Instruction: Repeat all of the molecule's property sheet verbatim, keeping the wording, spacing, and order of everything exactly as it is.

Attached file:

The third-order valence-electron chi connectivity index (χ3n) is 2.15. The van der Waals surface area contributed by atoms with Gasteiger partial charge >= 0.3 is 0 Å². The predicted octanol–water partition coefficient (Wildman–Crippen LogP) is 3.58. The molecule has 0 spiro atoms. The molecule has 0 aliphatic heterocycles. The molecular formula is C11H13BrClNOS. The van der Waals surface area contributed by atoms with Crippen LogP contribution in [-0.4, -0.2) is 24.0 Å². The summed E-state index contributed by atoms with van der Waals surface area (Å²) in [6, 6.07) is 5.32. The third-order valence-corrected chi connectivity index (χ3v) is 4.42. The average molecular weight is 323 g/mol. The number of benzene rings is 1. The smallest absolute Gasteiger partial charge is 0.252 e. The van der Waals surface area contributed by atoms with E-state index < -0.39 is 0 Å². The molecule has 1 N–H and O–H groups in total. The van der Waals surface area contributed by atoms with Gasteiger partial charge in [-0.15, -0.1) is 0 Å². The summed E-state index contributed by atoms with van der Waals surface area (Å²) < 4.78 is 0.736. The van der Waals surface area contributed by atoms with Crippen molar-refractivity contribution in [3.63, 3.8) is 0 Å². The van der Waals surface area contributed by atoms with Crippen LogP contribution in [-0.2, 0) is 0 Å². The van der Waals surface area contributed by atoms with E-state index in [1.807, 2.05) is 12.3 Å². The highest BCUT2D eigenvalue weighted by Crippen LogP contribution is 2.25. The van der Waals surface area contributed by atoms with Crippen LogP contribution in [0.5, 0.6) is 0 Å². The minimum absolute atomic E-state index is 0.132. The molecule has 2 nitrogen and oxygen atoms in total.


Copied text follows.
The third-order valence-electron chi connectivity index (χ3n) is 2.15. The van der Waals surface area contributed by atoms with Gasteiger partial charge >= 0.3 is 0 Å². The predicted octanol–water partition coefficient (Wildman–Crippen LogP) is 3.58. The molecule has 0 spiro atoms. The molecule has 0 aliphatic heterocycles. The molecular formula is C11H13BrClNOS. The van der Waals surface area contributed by atoms with Crippen LogP contribution in [-0.4, -0.2) is 24.0 Å². The summed E-state index contributed by atoms with van der Waals surface area (Å²) in [6, 6.07) is 5.32. The third-order valence-corrected chi connectivity index (χ3v) is 4.42. The average molecular weight is 323 g/mol. The number of benzene rings is 1. The smallest absolute Gasteiger partial charge is 0.252 e. The van der Waals surface area contributed by atoms with E-state index < -0.39 is 0 Å². The molecule has 1 N–H and O–H groups in total. The van der Waals surface area contributed by atoms with Gasteiger partial charge in [-0.15, -0.1) is 0 Å². The summed E-state index contributed by atoms with van der Waals surface area (Å²) < 4.78 is 0.736. The van der Waals surface area contributed by atoms with Crippen molar-refractivity contribution in [3.63, 3.8) is 0 Å². The van der Waals surface area contributed by atoms with Crippen LogP contribution in [-0.2, 0) is 0 Å². The van der Waals surface area contributed by atoms with E-state index in [1.807, 2.05) is 12.3 Å². The highest BCUT2D eigenvalue weighted by Crippen LogP contribution is 2.25. The van der Waals surface area contributed by atoms with Crippen LogP contribution in [0.5, 0.6) is 0 Å². The minimum absolute atomic E-state index is 0.132. The molecule has 2 nitrogen and oxygen atoms in total.